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Java Internationalization Made Easy

  • June 24, 2009
  • By Sridhar M S
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Transforming Your App for Different Locales

When you have your i18n infrastructure in place, it's just a matter of minutes to transform your application for any locale you wish. Java supports a set of locales by default. The following snippet helps list the supported locales. The result will vary depending on the platform you use.
import java.util.*;
import java.text.*;
 
public class SupportedLocales{
   public static void main(String args[])
   {
      Locale list[] = DateFormat.getAvailableLocales();
      //Displays language and the country code
      for (int i=0; i< list.length; i++) {
         System.out.println(list[i].toString());
      }
      System.out.println("----------------------------------------------");
      //Displays the Language; more user readable
      for (int i=0; i< list.length; i++) {
         System.out.println(list[i].getDisplayName());
      }
   }
}

When Things Get a Bit More Complicated

So far, you have seen messages that are simple and mostly just a few words. In real-world scenarios, you may know only part of the message that needs to be localized and the remaining values will be computed at runtime or come from some other source.

For example, consider the following message:
I was born at 5:45 on January 25, 1971

The message contains distinct information (in boldface) that are part of a single statement. The code for this would still be:

ResourceBundle messages = ResourceBundle.getBundle("Messages",locale);

The resource bundle Messages.properties would contain the following:

msgRules = I was born at (2,time,short) on (2,date,long)

The following class uses the above resource bundle to display the desired message:

import java.util.*;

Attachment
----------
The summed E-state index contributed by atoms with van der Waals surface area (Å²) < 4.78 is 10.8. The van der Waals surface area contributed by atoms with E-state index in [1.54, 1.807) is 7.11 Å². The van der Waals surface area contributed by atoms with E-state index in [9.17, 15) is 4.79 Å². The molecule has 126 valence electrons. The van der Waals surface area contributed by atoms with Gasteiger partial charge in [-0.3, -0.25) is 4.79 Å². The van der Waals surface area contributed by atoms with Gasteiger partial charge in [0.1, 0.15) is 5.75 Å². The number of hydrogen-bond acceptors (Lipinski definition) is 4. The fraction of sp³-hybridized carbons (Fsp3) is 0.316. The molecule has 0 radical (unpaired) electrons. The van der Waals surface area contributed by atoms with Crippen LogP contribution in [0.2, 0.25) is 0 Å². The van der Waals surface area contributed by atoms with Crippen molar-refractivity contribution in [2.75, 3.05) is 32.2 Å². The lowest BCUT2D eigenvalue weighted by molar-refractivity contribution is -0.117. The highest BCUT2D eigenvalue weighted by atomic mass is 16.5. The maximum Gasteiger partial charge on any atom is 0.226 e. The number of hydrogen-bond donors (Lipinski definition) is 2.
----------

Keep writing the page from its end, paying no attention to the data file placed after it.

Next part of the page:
import java.text.*;
 
public class MessageFormatter
{
   public static void main(String args[])
   {
      showMessage();
   }
 
   static void showMessage()
   {
      //Defaulting to US
      showMessage("en","US");
   }
 
   static void showMessage(String language, String country)
   {
      Locale locale = new Locale(language,country);
      ResourceBundle messages = ResourceBundle.getBundle("Messages",locale);
 
      Object[] messageArguments =
      {
         new Date(74,6,8,12,5,0)
      };
 
      MessageFormat formatter = new MessageFormat("");
      formatter.setLocale(locale);
 
      formatter.applyPattern(messages.getString("msgRules"));
      String formattedMessage = formatter.format(messageArguments);
 
      System.out.println(formattedMessage);
   }
}

Figure 3 shows the output from the above code.


Figure 3: Birth Date and Time Message

Not only are the i18n techniques described here simple, but they also have the long-term benefit of enabling you to add internationalization support to applications that are already deployed. In effect, you can utilize the concept in almost every aspect of information display that you can imagine.

Code Download

  • Java i18n _src

    For Further Reading

  • "Java Internationalization" (from Sun Developer Network)

    About the Author

    Sridhar M S is a Java developer from Bangalore, India. He holds a master's degree in Computer Science.




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